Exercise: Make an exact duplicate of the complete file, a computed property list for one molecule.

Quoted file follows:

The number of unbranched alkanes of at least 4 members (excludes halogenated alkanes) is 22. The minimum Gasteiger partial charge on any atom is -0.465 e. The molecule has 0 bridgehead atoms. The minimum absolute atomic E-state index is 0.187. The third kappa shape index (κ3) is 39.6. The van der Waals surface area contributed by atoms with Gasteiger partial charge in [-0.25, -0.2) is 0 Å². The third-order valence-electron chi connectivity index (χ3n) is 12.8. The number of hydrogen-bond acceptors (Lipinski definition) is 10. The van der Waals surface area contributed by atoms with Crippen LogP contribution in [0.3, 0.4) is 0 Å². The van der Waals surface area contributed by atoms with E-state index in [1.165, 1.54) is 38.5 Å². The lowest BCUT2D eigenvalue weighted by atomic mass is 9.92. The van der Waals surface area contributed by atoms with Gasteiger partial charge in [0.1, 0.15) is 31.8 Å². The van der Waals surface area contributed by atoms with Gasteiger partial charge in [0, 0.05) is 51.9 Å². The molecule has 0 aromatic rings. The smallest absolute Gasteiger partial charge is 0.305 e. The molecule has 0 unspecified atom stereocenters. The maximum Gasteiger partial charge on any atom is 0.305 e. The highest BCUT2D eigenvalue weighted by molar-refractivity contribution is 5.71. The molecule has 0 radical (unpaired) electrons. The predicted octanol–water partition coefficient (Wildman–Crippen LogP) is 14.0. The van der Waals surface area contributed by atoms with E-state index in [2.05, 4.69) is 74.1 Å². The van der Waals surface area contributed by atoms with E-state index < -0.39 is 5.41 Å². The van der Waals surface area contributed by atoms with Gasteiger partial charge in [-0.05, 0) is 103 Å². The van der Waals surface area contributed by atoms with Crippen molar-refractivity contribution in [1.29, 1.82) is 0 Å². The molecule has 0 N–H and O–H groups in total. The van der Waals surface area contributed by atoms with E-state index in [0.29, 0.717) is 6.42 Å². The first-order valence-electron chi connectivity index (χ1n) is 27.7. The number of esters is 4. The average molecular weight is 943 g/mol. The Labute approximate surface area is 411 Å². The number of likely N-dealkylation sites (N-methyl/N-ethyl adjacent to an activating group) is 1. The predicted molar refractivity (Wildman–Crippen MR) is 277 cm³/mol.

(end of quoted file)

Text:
The number of unbranched alkanes of at least 4 members (excludes halogenated alkanes) is 22. The minimum Gasteiger partial charge on any atom is -0.465 e. The molecule has 0 bridgehead atoms. The minimum absolute atomic E-state index is 0.187. The third kappa shape index (κ3) is 39.6. The van der Waals surface area contributed by atoms with Gasteiger partial charge in [-0.25, -0.2) is 0 Å². The third-order valence-electron chi connectivity index (χ3n) is 12.8. The number of hydrogen-bond acceptors (Lipinski definition) is 10. The van der Waals surface area contributed by atoms with Crippen LogP contribution in [0.3, 0.4) is 0 Å². The van der Waals surface area contributed by atoms with E-state index in [1.165, 1.54) is 38.5 Å². The lowest BCUT2D eigenvalue weighted by atomic mass is 9.92. The van der Waals surface area contributed by atoms with Gasteiger partial charge in [0.1, 0.15) is 31.8 Å². The van der Waals surface area contributed by atoms with Gasteiger partial charge in [0, 0.05) is 51.9 Å². The molecule has 0 aromatic rings. The smallest absolute Gasteiger partial charge is 0.305 e. The molecule has 0 unspecified atom stereocenters. The maximum Gasteiger partial charge on any atom is 0.305 e. The highest BCUT2D eigenvalue weighted by molar-refractivity contribution is 5.71. The molecule has 0 radical (unpaired) electrons. The predicted octanol–water partition coefficient (Wildman–Crippen LogP) is 14.0. The van der Waals surface area contributed by atoms with E-state index in [2.05, 4.69) is 74.1 Å². The van der Waals surface area contributed by atoms with E-state index < -0.39 is 5.41 Å². The van der Waals surface area contributed by atoms with Gasteiger partial charge in [-0.05, 0) is 103 Å². The van der Waals surface area contributed by atoms with Crippen molar-refractivity contribution in [1.29, 1.82) is 0 Å². The molecule has 0 N–H and O–H groups in total. The van der Waals surface area contributed by atoms with E-state index in [0.29, 0.717) is 6.42 Å². The first-order valence-electron chi connectivity index (χ1n) is 27.7. The number of esters is 4. The average molecular weight is 943 g/mol. The Labute approximate surface area is 411 Å². The number of likely N-dealkylation sites (N-methyl/N-ethyl adjacent to an activating group) is 1. The predicted molar refractivity (Wildman–Crippen MR) is 277 cm³/mol.